Letting employees take the lead on workplace wellness
We are in the grips of a crisis of inactive employment. Sedentary working lifestyles cause a range of both physical and mental ailments, yet workers spend on average a third of their day sitting at their desk. This lack of physical activity at work can lead to employees that are less productive and more likely to be ill, having a harmful economic impact on the companies that employ them and negative impacts on workers long time wellbeing.
When asked why they don’t take their physical activity into their own hands, employees often say that lack of time is a major factor, as well as lack of decent options. Management teams should make an effort to support their staff in being physically active, in order to maintain their health and improve employee retention.
To get more active in the office, workers are encouraged to do small things such as using the stairs instead of the lift, talking to their fellow colleagues instead of sending emails and using standing desks.
As much as employers continue to persuade their employees to do these activities, there is little evidence that employees are getting more active in response. If these small behaviour changes are capable of having a positive impact on the lives of workers, why don’t we see employees doing them more often?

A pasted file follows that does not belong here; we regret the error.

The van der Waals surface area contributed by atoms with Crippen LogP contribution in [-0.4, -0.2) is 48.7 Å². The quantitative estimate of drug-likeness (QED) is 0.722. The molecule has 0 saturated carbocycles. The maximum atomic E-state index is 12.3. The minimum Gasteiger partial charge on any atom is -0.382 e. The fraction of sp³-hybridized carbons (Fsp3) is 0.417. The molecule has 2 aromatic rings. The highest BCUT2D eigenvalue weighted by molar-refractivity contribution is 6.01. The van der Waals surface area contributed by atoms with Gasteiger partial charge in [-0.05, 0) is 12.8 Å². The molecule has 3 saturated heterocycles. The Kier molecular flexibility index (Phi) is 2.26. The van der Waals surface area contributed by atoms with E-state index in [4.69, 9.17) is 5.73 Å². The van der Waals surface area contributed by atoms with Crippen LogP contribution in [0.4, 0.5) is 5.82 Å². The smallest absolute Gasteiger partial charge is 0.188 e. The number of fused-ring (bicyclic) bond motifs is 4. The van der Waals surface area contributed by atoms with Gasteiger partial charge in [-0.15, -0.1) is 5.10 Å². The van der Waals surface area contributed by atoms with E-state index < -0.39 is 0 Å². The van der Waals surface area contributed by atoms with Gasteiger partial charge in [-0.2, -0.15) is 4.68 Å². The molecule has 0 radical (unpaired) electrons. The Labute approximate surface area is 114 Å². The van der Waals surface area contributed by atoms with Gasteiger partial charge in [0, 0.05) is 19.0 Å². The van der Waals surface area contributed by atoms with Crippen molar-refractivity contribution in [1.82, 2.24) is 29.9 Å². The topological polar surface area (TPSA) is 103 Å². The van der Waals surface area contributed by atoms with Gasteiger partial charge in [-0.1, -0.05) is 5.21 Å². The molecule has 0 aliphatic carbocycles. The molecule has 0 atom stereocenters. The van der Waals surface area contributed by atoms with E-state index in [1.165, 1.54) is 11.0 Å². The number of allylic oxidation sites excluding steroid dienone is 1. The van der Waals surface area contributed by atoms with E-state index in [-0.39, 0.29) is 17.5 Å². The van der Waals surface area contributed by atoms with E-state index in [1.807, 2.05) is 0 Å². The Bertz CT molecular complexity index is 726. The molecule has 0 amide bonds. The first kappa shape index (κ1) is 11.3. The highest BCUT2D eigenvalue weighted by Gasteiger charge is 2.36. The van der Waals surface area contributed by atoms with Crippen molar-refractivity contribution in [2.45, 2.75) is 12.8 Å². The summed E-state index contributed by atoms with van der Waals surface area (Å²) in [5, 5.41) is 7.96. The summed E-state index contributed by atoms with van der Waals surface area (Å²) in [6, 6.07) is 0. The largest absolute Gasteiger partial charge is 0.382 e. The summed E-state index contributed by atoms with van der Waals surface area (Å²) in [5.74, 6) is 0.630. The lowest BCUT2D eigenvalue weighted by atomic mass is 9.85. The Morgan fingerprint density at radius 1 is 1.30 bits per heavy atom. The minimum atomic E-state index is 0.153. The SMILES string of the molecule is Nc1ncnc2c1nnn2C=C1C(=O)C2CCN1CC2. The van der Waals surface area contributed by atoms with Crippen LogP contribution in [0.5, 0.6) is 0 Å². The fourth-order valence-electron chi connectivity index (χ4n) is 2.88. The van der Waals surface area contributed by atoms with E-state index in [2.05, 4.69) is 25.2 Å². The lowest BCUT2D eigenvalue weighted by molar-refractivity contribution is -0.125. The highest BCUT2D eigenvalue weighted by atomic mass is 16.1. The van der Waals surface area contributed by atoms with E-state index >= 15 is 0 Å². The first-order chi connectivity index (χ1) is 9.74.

Perhaps the saying ‘you can lead a horse to water, but you can’t make it drink’ best describes this dilemma – you can give people options but there is no guarantee that they’ll accept them. It’s not enough for employers to say that they’ve done their best by giving their employees these ideas. Inactivity causes 37,000 premature deaths a year and costs the UK £20bn annually.
So, what else can be done? Organisations should let their workers take the lead when it comes to workplace wellness and physical activity. They could conduct surveys to find out what physical activity initiatives their employees would prefer, and then have employees take the lead implementing them. This way, workers will have the ultimate say on the initiatives available to them and they will best be suited to their own personal circumstances. Indeed, employees could request gym equipment for their building or maybe suggest bringing a weekly fitness class into the office.
The government can help also. The highly successful cycle to work scheme, which has got hundreds of thousands cycling in the past two decades, offers employees the opportunity to buy a bike through their employer who then deducts it from their salary over a period of 12 months, tax-free. Workers are therefore encouraged to purchase bikes and use them to travel to and from work, squeezing physical activity into otherwise busy days.
Nonetheless, cycling isn’t for everyone, so ukactive are working with Government to extend cycle to work to include gym passes and fitness equipment as well, in a scheme dubbed ‘workout from work’. This would provide additional monetary encouragement for employees to get fit – surely a positive in the battle against inactive offices?
By Communications Executive Kudzai Tamuka at ukactive.
Read the ukactive blog here.